NHS in Wales under attack

Mass action needed to save our health service !

This is the full article from theNSSN NHS Bulletin3-1which we have just produced for distribution. 

The Welsh government has major plans to reshape the NHS in Wales. By 2014/15 spending per head of the population on health in Wales will be lower than in any other part of Britain.

The seven health boards in Wales are drawing up individual plans and five have got together to produce a ‘South Wales Plan’ that will cut the number of hospital beds, reduce the number of A&E units and specialise services in fewer hospitals.

This will mean increased travel time and reduced accessibility for the people who depend on these services most.

The Welsh health boards have to find nearly £300 million of ‘savings’ – around 5% of their combined budgets.

This is on top of similar savings already identified in the previous year and the £1 billion estimated to have been cut from health budgets since 2005.

What the cuts will mean

These cuts have led to shortages of doctors and other staff, jeopardised the quality and safety of healthcare and threaten the sustainability of services Welsh people depend on.

The South Wales Plan will end the concept of the general hospital as we know it and result in only four or possibly five centres providing what many of us would consider essential services across the whole of South Wales from Llanelli to the Severn Bridge and covering a population of two million.

Outside of these four or five hospitals, services will be downgraded to mean:

  • No paediatric inpatient beds

  • Midwife only led maternity services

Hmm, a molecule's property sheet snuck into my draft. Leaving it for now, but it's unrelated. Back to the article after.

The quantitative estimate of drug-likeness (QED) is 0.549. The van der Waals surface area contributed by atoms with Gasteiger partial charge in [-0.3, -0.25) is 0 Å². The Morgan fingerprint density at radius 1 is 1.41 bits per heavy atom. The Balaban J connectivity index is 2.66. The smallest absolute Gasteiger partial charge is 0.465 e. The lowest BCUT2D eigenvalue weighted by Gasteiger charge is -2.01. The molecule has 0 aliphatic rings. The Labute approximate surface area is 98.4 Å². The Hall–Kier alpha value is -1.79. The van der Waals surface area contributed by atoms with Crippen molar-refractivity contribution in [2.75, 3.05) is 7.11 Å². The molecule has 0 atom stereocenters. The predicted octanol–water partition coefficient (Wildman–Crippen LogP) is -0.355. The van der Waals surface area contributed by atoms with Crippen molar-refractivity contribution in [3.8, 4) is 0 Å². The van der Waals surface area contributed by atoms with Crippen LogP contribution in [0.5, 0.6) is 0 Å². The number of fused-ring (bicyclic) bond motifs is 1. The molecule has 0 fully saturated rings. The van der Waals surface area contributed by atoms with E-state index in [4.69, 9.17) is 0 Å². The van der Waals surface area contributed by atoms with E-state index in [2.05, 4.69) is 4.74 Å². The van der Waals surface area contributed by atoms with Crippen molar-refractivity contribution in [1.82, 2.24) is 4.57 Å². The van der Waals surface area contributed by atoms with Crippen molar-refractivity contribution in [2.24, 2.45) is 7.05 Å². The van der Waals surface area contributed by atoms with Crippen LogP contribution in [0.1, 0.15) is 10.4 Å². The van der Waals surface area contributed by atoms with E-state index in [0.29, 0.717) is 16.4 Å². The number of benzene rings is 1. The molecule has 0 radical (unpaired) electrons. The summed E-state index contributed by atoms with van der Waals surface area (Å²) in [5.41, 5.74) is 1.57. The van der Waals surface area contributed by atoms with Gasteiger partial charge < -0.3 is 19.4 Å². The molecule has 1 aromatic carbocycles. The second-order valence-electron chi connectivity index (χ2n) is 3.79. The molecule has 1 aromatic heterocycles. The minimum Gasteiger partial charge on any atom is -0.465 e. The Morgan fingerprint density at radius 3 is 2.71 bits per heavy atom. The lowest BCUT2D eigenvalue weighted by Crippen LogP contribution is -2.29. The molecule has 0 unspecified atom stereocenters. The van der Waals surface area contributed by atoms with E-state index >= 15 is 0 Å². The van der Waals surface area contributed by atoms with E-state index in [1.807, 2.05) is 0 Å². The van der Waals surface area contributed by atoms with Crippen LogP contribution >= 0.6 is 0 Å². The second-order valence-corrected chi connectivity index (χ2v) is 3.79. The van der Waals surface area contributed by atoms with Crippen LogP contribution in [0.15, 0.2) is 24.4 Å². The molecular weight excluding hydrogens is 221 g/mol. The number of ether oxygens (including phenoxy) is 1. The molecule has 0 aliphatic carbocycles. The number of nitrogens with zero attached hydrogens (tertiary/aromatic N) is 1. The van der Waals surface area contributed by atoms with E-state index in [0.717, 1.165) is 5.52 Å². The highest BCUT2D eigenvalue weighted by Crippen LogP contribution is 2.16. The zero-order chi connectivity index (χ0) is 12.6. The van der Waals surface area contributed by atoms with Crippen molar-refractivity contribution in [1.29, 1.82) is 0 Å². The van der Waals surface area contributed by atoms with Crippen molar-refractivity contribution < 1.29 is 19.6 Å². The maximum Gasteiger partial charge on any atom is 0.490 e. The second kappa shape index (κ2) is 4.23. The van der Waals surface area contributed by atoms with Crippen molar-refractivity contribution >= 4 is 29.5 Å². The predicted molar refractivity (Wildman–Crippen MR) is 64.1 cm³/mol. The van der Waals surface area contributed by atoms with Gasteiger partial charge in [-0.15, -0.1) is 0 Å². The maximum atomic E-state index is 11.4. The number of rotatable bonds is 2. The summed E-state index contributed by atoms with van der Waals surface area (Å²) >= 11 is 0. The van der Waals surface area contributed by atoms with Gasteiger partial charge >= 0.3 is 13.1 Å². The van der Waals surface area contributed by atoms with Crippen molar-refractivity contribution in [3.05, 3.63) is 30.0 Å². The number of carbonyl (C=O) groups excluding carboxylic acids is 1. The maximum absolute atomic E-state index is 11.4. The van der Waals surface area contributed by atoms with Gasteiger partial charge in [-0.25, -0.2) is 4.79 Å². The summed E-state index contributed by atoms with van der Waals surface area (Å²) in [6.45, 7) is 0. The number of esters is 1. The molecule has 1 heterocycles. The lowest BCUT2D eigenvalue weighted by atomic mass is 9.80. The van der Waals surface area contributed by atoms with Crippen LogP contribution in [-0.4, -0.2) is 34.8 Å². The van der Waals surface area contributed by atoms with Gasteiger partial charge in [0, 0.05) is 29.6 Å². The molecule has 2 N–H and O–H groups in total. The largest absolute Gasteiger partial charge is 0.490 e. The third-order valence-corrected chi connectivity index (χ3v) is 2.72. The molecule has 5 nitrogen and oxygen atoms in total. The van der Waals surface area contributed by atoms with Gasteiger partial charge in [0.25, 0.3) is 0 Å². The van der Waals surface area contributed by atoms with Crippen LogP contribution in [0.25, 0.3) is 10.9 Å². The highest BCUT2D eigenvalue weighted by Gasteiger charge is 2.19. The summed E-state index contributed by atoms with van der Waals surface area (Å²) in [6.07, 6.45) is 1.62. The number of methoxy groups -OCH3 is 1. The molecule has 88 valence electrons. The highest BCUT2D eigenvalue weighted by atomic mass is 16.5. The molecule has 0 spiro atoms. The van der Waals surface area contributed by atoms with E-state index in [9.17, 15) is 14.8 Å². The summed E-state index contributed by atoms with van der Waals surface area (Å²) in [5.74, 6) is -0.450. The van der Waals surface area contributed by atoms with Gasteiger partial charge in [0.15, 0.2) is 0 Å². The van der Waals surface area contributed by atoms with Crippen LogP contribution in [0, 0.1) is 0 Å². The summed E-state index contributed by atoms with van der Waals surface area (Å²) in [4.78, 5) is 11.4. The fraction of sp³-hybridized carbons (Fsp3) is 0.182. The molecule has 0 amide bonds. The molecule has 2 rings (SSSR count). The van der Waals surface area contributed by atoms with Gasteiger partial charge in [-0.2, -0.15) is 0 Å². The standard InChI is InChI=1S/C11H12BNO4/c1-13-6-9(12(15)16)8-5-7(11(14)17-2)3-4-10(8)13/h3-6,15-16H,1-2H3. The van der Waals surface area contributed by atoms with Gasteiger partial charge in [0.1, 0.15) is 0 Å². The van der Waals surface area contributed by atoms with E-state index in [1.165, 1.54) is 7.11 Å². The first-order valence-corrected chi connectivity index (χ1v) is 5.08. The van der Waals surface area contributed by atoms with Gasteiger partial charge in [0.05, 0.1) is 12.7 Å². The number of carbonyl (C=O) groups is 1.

• Minor injury units as opposed to A&E services.

In some areas, even just outside bigger towns and cities, transport is almost non-existent at weekends or in the evening. And public transport budgets are also being slashed.

The Welsh Ambulance Service is creaking at the seams and needs investment and full staffing to provide the service

The problem with the plan is not just the distance travelled to get to hospitals in an emergency. There is also the fact that, whenever somebody requires urgent in-patient care, they will be removed from their friends, family and community – all those things that add up to an essential support network for working class people.

Fight for every hospital

It is true that many people would prefer to be looked after at home but, delivered properly, community services are not the cheap option – they are more expensive than hospital services.

Cutting hospital cover and not being able to invest in community services adequately is a scary proposition.

These plans represent massive cuts to the NHS in Wales and campaigners will fight for every hospital, ward, service and bed.

We want to see a reversal of the decision for closure of specialist neonatal care units all across North Wales, with the nearest provider of this essential service being in England on the Wirral. But need to fight to make sure that this does not mean harsher cuts are not made elsewhere.

It is vitally important that we link up health campaigners from every area of Wales. It is important that different campaigns are not set against each other as politicians only argue for the saving of their local services.

In 2007 the Wales Assembly government was thrown back when it attempted cuts – campaigns that sprung up across Wales forced a halt on the downgrading of hospital services. That sort of victory can be achieved again.

But the threat to our NHS is greater this time around. To win will take linking trade unions, health workers and community campaigners.

We want the health service to be what it was founded to be. We can win but there is not a moment to be lost and we need to commit to the struggle for an NHS for Wales that meets the needs of all people in Wales.

(Clare Job)